Page 402-403 Illustrating When a Firm Is Breaking Even or Operating at a Loss

on’t Let This Happen to You: Remember That Firms Maximize Their Total Profit, Not Their Profit per Unit

A student examines the following graph and argues: “I believe that a firm will want to produce at Q1, not Q2. At Q1, the distance between price and average total cost is the greatest. So at Q1, the firm will be maximizing its profit per unit.” Briefly explain whether you agree with the student’s argument.

The student’s argument is incorrect because firms are interested in maximizing their total profit, not their profit per unit. We know that profit is not maximized at Q1 because at that level of output, marginal revenue is greater than marginal cost. A firm can always increase its profit by producing any unit that adds more to its revenue than it does to its costs. Only when the firm has expanded production to Q2 will it have produced every unit for which marginal revenue is greater than marginal cost. At that level of output, it will have maximized profit.

We have already seen that to maximize profit, a firm produces the level of output where marginal revenue equals marginal cost. But will the firm actually make a profit at that level of output? It depends on the relationship of price to average total cost. There are three possibilities:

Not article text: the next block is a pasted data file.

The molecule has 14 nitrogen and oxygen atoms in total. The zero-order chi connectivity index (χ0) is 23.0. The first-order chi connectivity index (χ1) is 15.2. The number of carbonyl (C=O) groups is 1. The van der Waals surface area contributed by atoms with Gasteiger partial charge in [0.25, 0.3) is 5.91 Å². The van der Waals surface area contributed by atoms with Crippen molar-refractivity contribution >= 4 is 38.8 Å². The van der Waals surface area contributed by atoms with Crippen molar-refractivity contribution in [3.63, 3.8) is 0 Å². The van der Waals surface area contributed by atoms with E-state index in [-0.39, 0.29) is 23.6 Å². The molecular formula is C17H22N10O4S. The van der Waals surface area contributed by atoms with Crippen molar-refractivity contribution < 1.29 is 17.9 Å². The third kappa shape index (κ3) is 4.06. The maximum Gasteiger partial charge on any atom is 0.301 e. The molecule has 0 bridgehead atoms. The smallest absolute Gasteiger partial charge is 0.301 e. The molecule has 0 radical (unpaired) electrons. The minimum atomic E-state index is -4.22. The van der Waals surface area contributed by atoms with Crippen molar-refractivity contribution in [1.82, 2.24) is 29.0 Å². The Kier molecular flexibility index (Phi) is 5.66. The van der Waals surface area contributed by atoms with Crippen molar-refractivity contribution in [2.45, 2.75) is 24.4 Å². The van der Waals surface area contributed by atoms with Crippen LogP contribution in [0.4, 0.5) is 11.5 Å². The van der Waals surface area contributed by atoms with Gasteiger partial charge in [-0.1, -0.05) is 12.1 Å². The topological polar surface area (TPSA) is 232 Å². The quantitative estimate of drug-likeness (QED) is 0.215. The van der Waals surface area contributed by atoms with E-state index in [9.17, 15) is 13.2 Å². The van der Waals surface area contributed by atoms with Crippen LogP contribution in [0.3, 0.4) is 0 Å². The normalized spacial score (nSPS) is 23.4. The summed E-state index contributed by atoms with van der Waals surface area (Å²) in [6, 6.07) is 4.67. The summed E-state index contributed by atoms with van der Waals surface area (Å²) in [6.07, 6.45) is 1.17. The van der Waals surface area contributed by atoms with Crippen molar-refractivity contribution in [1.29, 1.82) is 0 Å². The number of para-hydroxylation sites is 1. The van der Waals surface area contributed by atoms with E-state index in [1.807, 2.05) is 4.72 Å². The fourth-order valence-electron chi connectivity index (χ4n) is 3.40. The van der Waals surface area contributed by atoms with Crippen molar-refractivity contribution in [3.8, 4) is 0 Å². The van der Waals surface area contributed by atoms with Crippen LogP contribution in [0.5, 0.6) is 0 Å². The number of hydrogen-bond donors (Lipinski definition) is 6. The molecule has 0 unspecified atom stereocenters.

• 1. P > ATC, which means the firm makes a profit.

• 2. P = ATC, which means the firm breaks even (its total cost equals its total revenue).

• 3. P < ATC, which means the firm experiences a loss.

Figure 12.4 on page 399 shows the first possibility, where the firm makes a profit. Panels (a) and (b) of Figure 12.5 show the situations where a firm breaks even or suffers a loss. In panel (a) of Figure 12.5, at the level of output at which MR = MC, price is equal to average total cost. Therefore, total revenue is equal to total cost, and the firm will break even, making zero economic profit. In panel (b), at the level of output at which MR = MC, price is less than average total cost. Therefore, total revenue is less than total cost, and the firm suffers a loss. In this case, maximizing profit amounts tominimizing loss.

MyEconLab Concept Check

Making the Connection: Losing Money in the Solar Panel Industry

MyEconLab Video